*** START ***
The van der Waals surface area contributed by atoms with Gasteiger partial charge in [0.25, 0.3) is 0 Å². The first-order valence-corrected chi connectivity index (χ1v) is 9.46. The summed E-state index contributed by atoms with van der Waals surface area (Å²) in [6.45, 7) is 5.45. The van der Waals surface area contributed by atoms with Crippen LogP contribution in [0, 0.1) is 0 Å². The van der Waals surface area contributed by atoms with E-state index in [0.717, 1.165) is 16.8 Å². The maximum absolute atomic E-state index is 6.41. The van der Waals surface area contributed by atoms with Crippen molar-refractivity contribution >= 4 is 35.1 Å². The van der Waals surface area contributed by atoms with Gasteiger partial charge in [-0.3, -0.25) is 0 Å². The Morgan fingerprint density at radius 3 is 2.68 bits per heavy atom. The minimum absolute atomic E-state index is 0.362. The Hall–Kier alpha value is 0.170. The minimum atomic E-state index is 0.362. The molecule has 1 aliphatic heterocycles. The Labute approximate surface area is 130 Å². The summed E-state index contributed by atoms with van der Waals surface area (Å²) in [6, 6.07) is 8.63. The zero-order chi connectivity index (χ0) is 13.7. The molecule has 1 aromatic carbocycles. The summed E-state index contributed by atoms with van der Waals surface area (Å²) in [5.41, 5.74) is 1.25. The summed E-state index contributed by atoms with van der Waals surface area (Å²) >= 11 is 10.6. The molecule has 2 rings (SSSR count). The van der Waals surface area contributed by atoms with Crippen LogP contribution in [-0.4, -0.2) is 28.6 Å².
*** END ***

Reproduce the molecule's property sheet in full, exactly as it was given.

The van der Waals surface area contributed by atoms with Gasteiger partial charge in [0.25, 0.3) is 0 Å². The first-order valence-corrected chi connectivity index (χ1v) is 9.46. The summed E-state index contributed by atoms with van der Waals surface area (Å²) in [6.45, 7) is 5.45. The van der Waals surface area contributed by atoms with Crippen LogP contribution in [0, 0.1) is 0 Å². The van der Waals surface area contributed by atoms with E-state index in [0.717, 1.165) is 16.8 Å². The maximum absolute atomic E-state index is 6.41. The van der Waals surface area contributed by atoms with Crippen molar-refractivity contribution >= 4 is 35.1 Å². The van der Waals surface area contributed by atoms with Gasteiger partial charge in [-0.3, -0.25) is 0 Å². The Morgan fingerprint density at radius 3 is 2.68 bits per heavy atom. The minimum absolute atomic E-state index is 0.362. The Hall–Kier alpha value is 0.170. The minimum atomic E-state index is 0.362. The molecule has 1 aliphatic heterocycles. The Labute approximate surface area is 130 Å². The summed E-state index contributed by atoms with van der Waals surface area (Å²) in [6, 6.07) is 8.63. The zero-order chi connectivity index (χ0) is 13.7. The molecule has 1 aromatic carbocycles. The summed E-state index contributed by atoms with van der Waals surface area (Å²) in [5.41, 5.74) is 1.25. The summed E-state index contributed by atoms with van der Waals surface area (Å²) >= 11 is 10.6. The molecule has 2 rings (SSSR count). The van der Waals surface area contributed by atoms with Crippen LogP contribution in [-0.4, -0.2) is 28.6 Å².